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ANSWERED on Mon 20 Dec 2010 - 11:41 pm UTC by byrd

Question: Lending girlfriend money

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prowler 

Customer

 15 Dec 2010 02:01 UTCWed 15 Dec 2010 - 2:01 am UTC 

Hi everyone, and thanks for viewing my question. I have a situation where a girl I'm seeing is in some serious financial trouble and I wanted to help her out of it by lending her a significant amount of money before the Christmas rolls around-- to the tune of $5,000 USD.

I was wondering if there was a recommended process or way to go about this, or at least a specific type of document or loan agreement (as informal as possible) that I could have her sign that would hold up in court-- I want to help her, but I don't want to get burned later on if things don't work out between us.

Also, I have no idea how to offer this idea to her without looking like a jerk, so any advice on that aspect would be appreciated as well... perhaps tips/methods on bringing up the topic of prenuptial agreements would be a start? :)

I need to get answers on this ASAP-- time is of the essence! Not sure what details you would need... we both live in NY. Thanks for all of your help, everyone.

 

byrd 

Researcher

 15 Dec 2010 04:47 UTCWed 15 Dec 2010 - 4:47 am UTC 

Hi Prowler,

This advice from "FindLaw" underscores the importance of putting the terms of any loan, including a personal one such as you're contemplating, in writing, and also provides a justification you might use if she objected to signing a document:

"Loaning money to family and friends can be a delicate subject, so always protect yourself by putting the terms of the loan in writing.  Promissory notes are documents that contain the terms of a loan so that there is a legally actionable record of the loan specifics.

"If your friends and family take offense at the suggestion that you create a promissory note, an easy way to justify it is to explain that the loans can have tax consequences and you simply need a written record in case the IRS ever audits you."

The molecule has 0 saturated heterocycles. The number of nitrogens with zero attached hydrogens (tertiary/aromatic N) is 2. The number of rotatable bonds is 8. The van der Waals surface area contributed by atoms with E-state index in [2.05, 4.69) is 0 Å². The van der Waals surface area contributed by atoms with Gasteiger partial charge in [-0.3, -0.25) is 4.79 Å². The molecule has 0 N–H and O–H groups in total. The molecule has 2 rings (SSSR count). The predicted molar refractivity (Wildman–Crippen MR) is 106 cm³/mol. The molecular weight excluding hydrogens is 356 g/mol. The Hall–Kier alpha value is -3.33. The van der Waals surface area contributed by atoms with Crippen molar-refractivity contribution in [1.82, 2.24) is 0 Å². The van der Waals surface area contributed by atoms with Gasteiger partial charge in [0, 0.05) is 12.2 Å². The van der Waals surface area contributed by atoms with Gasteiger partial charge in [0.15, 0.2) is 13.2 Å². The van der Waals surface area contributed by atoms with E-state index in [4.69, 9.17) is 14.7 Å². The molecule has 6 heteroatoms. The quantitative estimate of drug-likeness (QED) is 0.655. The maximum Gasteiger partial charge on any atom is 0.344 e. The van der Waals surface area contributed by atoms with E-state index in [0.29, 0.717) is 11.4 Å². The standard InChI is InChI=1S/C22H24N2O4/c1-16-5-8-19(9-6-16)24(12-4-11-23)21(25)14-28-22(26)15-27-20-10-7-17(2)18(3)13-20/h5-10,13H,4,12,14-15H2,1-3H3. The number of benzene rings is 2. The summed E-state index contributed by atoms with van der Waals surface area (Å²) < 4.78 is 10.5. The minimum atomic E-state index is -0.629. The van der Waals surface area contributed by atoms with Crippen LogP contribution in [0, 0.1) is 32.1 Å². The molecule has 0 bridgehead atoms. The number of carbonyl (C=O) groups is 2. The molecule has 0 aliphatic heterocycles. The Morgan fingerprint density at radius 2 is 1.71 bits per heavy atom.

http://public.findlaw.com/consumer/promissory-notes.html

So - if you decide you want to prepare a promissory note to have on your person, you have several options. There are some online available for free, like this:
http://www.usattorneylegalservices.com/simple-promissory-note.html

Or you can purchase a customizable form with some guarantees as to its enforceability in court. This one has fees ranging from $12 to over $37:
http://www.lawdepot.com/contracts/promissory-note-form/

Would these kinds of resources be in line with what you're looking for?

Regards,

Byrd

 

Hailstorm 

Former Researcher

 16 Dec 2010 01:21 UTCThu 16 Dec 2010 - 1:21 am UTC 

Hello prowler,

I think that they best way to go about this is to talk to her first and offer her the loan to see if she is interested, then work out the particulars together. First of all, if you try to get all of the paperwork together in advance, then find that she doesn't want your help, then you have done all of this work for nothing. Second, no matter how pious your intentions, I don't see how she would take the presentation of unsolicited legal documents as anything other than an insult, a blatant lack of trust.  Finally, you are sending a message that you do not see marriage, and the shared responsibility of your troubles, happening anytime soon.

Communication is the most important thing in any relationship.  If you really care about her, then I urge you to discuss the matter with her before figuring out how to protect yourself.

 

probo 

User

 16 Dec 2010 08:53 UTCThu 16 Dec 2010 - 8:53 am UTC 

Hi Prowler

Presentation is, of course, important but my guess is that the lady is sufficiently worried to appreciate a kind offer of help.

I suggest that you qualify your offer with a proviso like ...

Naturally, we shall have to take care not to expose ourselves to any tax effects so it may be necessary to draw up some sort of documentation.